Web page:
Urban Heat Islands (UHI) are urban and suburban areas with elevated surface and air temperatures relative to surrounding rural areas. This study combines variables from the remote sensing and urban climatology publications to explain UHI intensity in eight Chicago neighborhoods. During the summer of 2010, we collected air temperature measurements within an urban block in each neighborhood. Consistent with remote sensing research that measures surface temperature, the predictors of elevated nighttime air temperatures were land cover variables. At 2. a.m., the urban block's percentages of impervious surface and tree canopy explained 68% of the variation in air temperature. At 2. a.m., the other physical measures of urban canyon and street orientation were not significant. At 2. a.m. during extreme heat events, the urban block's percentages of impervious surface and tree canopy explained 91% of the variation in air temperature. At 4. p.m., the only significant explanatory variable was distance to industrial sites and this explained 26% of the variation in air temperature. At 4. p.m. during extreme heat events, there were no significant predictors. We believe this research illustrates the importance of differentiating time of day for residential and non-residential areas in UHI mitigation efforts and the need to include waste heat in future UHI investigations.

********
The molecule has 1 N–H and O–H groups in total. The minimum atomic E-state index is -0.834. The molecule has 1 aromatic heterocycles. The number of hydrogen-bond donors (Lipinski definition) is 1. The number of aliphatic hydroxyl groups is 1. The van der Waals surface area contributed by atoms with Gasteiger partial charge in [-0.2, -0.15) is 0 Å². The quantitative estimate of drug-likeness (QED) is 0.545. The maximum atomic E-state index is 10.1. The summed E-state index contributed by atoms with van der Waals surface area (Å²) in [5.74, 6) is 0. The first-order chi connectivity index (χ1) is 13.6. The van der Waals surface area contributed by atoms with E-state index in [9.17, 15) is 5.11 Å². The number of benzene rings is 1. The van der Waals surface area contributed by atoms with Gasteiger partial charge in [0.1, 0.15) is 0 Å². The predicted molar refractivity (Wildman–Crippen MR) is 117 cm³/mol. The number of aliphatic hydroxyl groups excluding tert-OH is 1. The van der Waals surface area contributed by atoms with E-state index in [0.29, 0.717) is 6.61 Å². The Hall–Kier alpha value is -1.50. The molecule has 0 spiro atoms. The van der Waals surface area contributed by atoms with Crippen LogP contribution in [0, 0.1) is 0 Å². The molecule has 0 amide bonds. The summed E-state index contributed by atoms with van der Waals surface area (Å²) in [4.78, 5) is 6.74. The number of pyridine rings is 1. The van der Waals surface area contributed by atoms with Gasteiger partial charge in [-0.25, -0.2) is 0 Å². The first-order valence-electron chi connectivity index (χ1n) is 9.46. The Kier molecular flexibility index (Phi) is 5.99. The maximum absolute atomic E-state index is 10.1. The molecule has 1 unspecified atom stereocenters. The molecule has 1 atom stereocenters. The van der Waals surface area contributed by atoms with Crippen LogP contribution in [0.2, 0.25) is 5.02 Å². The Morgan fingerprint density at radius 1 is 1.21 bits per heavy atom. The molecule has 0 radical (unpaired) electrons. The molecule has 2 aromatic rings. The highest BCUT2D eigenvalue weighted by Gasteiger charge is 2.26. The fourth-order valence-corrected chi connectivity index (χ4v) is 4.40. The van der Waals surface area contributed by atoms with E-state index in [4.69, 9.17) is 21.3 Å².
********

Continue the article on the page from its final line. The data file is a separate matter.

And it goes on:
- Urban Heat Island
- Urban planning
ASJC Scopus subject areas
- Nature and Landscape Conservation
- Management, Monitoring, Policy and Law